50 Ways to #GROWtheGood



If there was ever a doubt that life is good, you don’t have to look far to put that idea to rest. In fact, Life is Good did the legwork for you by asking people in every state how they would #GROWtheGood at home and make all fifty more nifty. What we found reminded us that there is an abundance of good.

In your stories, we discovered that the motivation driving acts of kindness in our country is so beautifully unique for each person.

Passionate advocates act to raise awareness on important topics, while others donate their time to directly improve the lives of those in need. Nature enthusiasts work to bring people outdoors, while campaigners fundraise tirelessly to produce opportunity for those at risk. A beauty expert offers her services to those battling cancer, and an urban planner creates safe pedestrian walkways and bike paths.

Americans from every corner of the country explained to us how they would – if they have not already – combine inspiration and expertise to make positive changes in their neighborhoods, towns, cities, counties or states. Their visions fuel us to not only recognize the goodness in our communities, but to join them in spreading positivity in whatever way we can.

Tell us how you would make a Positive State, and let these 50 ideas from real people be a guide to inspire your own special brand of good:

LifeIsGood_PositiveState_AL‘I would create a public gardening area.’ – Elise, Alaska

‘We create premature-sized Halloween costumes for every baby in the NICU and provide holiday gift bags with books and blankets for the families, as well as gift cards for gas (the back and forth between the hospital and home is difficult).’ – Elizabeth, Arizona

‘We are embarking on a revival of downtown and surrounding areas to bring the outside in – more green spaces and more walking and biking trails, so we can enjoy the outdoors in an urban atmosphere.’ – Sherri, Arkansas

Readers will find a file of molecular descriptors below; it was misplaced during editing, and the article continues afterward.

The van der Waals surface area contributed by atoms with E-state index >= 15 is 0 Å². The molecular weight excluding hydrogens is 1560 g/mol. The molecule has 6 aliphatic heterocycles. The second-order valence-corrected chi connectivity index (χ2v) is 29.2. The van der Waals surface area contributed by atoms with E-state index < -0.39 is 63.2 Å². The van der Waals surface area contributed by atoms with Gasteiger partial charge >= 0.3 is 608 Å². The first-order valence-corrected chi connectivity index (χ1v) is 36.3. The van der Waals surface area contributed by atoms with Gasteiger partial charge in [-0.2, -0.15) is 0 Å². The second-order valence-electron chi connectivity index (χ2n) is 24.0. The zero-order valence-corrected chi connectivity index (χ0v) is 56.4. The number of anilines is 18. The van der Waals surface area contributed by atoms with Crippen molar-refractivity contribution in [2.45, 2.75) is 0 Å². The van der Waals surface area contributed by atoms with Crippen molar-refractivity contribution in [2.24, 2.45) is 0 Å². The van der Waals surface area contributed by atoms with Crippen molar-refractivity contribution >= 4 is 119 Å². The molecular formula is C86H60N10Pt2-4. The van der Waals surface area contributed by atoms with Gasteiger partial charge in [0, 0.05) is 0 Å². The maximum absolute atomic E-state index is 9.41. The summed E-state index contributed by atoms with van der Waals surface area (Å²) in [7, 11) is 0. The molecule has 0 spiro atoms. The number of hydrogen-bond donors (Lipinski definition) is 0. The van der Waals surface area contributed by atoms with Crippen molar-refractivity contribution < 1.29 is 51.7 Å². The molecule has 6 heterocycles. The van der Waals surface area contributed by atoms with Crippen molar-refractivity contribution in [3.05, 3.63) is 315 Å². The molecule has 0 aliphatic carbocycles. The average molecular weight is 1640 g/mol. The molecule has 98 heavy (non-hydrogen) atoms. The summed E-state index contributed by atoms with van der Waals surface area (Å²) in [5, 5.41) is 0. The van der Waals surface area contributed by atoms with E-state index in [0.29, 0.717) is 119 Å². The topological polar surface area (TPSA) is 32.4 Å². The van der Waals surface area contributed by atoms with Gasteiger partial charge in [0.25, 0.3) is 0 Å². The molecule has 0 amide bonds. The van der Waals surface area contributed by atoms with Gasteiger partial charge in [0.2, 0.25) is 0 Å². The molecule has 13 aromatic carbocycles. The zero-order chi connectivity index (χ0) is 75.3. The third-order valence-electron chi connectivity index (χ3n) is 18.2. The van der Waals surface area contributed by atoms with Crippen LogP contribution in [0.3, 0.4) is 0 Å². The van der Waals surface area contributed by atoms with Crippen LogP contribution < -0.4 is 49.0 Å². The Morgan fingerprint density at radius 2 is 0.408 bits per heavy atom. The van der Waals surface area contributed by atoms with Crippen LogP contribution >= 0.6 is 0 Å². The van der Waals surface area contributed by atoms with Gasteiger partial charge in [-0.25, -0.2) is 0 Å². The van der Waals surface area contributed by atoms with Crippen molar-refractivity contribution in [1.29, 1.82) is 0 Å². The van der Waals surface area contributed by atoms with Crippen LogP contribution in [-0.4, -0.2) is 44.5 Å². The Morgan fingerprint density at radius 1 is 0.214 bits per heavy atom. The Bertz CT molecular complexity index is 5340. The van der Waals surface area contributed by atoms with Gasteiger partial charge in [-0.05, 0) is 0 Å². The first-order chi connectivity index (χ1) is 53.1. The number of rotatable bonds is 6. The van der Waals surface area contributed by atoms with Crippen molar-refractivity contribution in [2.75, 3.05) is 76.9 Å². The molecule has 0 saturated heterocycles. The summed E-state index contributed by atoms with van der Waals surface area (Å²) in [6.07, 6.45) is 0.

‘I can produce an annual e-book listing family-friendly parks WITH restrooms and give it away as a free download.’ – Michele, California


I am a Licensed Esthetician, and I will be donating beauty services using good, safe products to people with cancer.’ – Annie, Colorado

‘I want to pay-it-forward 49 ways for my 49th birthday: free quarters in the parking meters, detergent in the laundromat, cards for the nursing homes… I did it for my 47th – it was WONDERFUL.’ – Stephanie, Connecticut


‘We collect new backpacks and fill them with food, so local children in need can have food for the weekend.’ – Melissa, Florida

‘I would start a Happiness Club on campus!’ – Diane, Georgia

‘Adults who return to school show tremendous courage and real grit by sticking it out despite tough circumstances. We could support a GED scholarship fund to purchase test vouchers, so they can improve their lives.’ – Christine, Georgia

‘When I rescue an animal, it makes my heart smile – we have 10 dogs, 2 cats and 2 bunnies at home, and we’d love to adopt more.’ – Jennifer, Hawaii

‘Help Girl Scouts purchase material and supplies to make tote bags & lap blankets for cancer center patients.’ – Dawn, Indiana

‘I would make activity kits to keep children busy while in the hospital.’ – Jennifer, Indiana

‘Beautify our town’s welcome sign.’ – Kelly, Iowa

‘Send extra-curricular books home with students.’ – Claudia, Kansas

‘Working as an advisor to a collaborative peer group that advocates and teaches the importance of learning cultural conflict resolution styles to help sustain satisfying, peaceful business and interpersonal partnerships.’ – Janice, Kentucky

‘I want to take an 18-wheeler to Baton Rouge and load up all the debris piled in driveways – people who have lost so much still have to look at it every day.’ – Kathleen, Louisiana

‘I would go out during the holidays and do random acts of kindness, documenting the entire process to share the stories!’ – Seth, Maine

‘Our homeless shelter is in an industrial area where cars don’t expect to see people at night – getting coats with reflective tape makes a huge difference.’ – Shelley, Maryland

‘One of the most difficult parts of cancer treatment was the hair loss and limited options for comfortable wigs, scarves, and hats – we could make a more affordable and much cooler version of the ponytail cap.’ – Nancy, Massachusetts